Current Series – Building Community for Land Access – East African Farmers
Our next gathering is Sunday, October 22, from 3-6 pm at Scandia City Hall. Please register here!
We are in a moment where African farmers and gardeners, many who have farmed in their own countries and have been growing in community garden plots here, didn’t believe or know that they could be farming on a larger-scale. Now they are organizing and obtaining practical and financial training to aid in finding land and developing business models that will let them farm collectively in a community (e.g. cooperatives).
We want to make sure that landowners KNOW about these skilled farmers and the work they are doing to provide food to their communities and beyond. They are seeking training in order to farm as a business and want to develop relationships with landowners in order to obtain land access. We also want the wider community to learn about these groups of farmers and think about how they can support African local food producers where they live.
We know that this is a community-building process, and this series offers one way to start. Register for upcoming events as they are scheduled!
Please reach with any questions to: Robin Moore, Land Stewardship Project, email@example.com, 320-321-5244
Community makes opportunity.
Land access is at the center of most food, farming, and rural community conversations right now. Many emerging farmers cannot afford to buy land on the real estate market and are looking for either long-term leases or slower-paced sales, which usually requires a relationship with a landowner or retiring farmer.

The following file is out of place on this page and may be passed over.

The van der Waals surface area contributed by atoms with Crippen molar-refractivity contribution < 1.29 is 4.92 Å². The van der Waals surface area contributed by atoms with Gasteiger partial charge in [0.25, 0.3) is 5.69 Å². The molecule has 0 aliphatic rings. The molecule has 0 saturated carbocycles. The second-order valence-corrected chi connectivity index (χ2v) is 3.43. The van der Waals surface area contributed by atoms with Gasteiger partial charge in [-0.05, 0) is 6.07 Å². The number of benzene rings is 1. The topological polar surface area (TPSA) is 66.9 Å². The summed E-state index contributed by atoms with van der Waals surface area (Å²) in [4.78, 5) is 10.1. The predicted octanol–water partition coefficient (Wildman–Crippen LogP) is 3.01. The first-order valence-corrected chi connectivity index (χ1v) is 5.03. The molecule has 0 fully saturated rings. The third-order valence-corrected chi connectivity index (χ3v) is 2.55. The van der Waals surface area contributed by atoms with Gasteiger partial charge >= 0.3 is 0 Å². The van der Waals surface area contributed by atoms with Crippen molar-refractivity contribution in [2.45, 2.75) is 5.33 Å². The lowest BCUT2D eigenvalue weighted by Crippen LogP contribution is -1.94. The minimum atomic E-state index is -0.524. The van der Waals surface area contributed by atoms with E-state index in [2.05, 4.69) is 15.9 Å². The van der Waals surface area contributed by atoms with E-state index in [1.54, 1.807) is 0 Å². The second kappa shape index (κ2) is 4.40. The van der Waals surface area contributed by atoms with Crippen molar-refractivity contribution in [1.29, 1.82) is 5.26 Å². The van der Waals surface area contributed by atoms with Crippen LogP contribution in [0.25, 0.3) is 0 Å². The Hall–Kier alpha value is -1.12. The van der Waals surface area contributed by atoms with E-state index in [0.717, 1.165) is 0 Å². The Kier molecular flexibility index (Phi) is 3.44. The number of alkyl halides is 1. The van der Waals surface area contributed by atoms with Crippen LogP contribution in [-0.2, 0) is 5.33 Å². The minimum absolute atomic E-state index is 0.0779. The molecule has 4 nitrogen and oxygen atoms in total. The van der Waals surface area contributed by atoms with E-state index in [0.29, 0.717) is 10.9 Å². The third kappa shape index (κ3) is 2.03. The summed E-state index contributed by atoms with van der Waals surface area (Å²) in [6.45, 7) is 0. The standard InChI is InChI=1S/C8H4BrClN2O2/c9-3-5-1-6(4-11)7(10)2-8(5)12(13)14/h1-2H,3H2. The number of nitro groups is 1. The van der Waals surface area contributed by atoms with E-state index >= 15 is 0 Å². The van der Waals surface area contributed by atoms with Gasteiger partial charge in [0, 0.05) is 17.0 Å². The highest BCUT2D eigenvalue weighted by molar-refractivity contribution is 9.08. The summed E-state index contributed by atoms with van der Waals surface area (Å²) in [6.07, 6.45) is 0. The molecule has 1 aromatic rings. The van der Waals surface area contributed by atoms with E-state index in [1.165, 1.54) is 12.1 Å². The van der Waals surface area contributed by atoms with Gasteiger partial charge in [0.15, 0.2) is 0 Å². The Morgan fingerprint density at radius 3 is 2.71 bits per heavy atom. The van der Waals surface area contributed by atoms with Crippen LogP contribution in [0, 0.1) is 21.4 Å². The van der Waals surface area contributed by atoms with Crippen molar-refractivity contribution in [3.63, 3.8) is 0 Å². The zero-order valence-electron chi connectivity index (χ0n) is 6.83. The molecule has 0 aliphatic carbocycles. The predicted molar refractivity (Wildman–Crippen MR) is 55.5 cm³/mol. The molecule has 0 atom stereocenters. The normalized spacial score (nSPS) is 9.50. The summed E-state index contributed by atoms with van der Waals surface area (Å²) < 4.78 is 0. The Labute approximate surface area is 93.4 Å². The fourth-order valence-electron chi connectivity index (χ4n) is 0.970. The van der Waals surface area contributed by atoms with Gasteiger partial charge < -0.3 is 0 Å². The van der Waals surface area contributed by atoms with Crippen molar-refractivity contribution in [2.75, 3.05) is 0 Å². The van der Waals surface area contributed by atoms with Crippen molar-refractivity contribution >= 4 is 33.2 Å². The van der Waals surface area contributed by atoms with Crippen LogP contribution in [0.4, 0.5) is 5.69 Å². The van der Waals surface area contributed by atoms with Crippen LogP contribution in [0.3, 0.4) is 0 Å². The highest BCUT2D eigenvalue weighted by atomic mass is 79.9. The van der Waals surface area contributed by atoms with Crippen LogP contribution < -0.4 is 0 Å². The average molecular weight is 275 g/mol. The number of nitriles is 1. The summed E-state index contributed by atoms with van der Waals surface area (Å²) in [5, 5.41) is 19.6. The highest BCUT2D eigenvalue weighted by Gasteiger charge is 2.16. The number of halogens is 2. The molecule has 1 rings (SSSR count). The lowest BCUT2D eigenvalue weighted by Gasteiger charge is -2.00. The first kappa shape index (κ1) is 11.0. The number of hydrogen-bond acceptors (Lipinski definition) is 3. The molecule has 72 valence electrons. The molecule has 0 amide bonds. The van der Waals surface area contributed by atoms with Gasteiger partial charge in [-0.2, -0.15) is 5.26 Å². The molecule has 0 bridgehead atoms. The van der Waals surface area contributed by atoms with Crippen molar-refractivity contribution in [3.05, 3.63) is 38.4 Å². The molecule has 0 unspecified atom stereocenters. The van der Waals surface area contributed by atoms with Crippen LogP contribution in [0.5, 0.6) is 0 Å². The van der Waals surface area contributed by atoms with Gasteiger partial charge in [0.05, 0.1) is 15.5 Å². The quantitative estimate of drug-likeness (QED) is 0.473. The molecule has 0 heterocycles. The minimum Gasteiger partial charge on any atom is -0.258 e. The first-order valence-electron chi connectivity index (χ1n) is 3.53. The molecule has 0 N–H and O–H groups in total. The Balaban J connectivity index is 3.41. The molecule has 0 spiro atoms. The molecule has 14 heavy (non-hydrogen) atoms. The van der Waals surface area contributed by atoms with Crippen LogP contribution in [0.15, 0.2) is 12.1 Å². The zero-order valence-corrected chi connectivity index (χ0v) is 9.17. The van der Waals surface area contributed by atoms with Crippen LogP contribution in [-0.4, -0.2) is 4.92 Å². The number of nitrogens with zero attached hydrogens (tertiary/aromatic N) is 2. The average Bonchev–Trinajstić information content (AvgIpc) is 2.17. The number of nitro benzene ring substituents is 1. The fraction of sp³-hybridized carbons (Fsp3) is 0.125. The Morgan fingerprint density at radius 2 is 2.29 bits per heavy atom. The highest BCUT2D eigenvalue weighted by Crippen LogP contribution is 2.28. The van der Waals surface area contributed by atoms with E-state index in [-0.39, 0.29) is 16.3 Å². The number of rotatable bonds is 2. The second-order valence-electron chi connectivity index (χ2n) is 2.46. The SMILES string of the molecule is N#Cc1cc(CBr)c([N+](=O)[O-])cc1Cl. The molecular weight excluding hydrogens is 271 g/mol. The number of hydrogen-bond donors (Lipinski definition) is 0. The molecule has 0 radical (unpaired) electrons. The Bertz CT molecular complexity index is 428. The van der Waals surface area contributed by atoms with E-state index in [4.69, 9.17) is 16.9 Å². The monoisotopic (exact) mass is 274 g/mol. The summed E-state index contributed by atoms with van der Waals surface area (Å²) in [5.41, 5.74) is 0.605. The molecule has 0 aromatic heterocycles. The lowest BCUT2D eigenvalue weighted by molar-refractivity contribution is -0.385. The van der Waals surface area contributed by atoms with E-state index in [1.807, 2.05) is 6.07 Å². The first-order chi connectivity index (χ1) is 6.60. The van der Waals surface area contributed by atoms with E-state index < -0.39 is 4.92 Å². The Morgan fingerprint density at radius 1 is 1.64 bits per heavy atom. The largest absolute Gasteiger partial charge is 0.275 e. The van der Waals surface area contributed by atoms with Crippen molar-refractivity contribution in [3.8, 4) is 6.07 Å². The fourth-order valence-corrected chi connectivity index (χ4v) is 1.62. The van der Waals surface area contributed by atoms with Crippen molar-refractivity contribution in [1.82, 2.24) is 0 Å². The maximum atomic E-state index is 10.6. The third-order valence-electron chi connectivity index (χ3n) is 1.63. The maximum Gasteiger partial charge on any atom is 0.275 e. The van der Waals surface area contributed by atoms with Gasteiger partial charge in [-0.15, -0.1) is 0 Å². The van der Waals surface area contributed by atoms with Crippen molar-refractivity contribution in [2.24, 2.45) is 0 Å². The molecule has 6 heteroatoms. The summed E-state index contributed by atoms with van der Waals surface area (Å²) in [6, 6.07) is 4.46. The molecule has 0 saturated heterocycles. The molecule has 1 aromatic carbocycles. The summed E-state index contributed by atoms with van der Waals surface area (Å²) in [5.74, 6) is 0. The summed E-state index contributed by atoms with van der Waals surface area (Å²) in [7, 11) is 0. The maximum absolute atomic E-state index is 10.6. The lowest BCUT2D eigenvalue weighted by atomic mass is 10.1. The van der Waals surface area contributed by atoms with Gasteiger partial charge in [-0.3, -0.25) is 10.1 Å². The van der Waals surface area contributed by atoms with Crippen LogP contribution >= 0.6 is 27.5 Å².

We’ve also heard that landowners and retiring farmers often do not know beginning farmers that might be interested in leasing or eventually purchasing their land. Many have hopes that the farm will continue to grow food, be stewarded with care, and contribute to their community.
This means that we need opportunities to build community with each other, that’s why we’ve worked with other organizations: Kilimo, Renewing the Countryside, Sharing Our Roots, Women, Food and Agriculture Network, Big River Farms, and Commons Land to support more opportunities for landowners and landseekers to meet, learn more about each other, and build community to create opportunities for everyone.
As landowners and retiring farmers, you have a unique chance to create opportunities for new farmers. You’ve been acting on your conservation values – stewarding the soil and water while feeding your community. Here’s a chance to act on your social values, focusing on equitable and creative land transitions that respond to what the next generation needs to become resilient and sustainable farmers in their own right. We’ll help support you in figuring out what makes sense for you, your family, and the land…while also serving those who come next.
We understand that landowners may not be ready to jump right into a lease or sale, or that land seekers may be just trying to figure out their options before they start farming. These events meet you where you’re at, with opportunities to learn more and support for whatever your next step looks like. You don’t have to know exactly what you want or what’s next – but this is a good place to start thinking about it!
Land-owners are the key to the next generation of local foods, we can’t do this without you! Try out upcoming events and bring your neighbors and friends.
For those seeking land – finding land is challenging, and the needs, experience and visions of different communities and individuals all impact the why and how of connecting to land. These gatherings and events all give opportunities for you and your community to express your hopes and needs while giving you a chance to learn more about landowners’ hopes and needs. Gathering provides a chance to start to get to know each other, learn how to approach each other, and figure out how to best build community together. Your voice and vision is critical in building the food community and stewardship systems we need moving forward.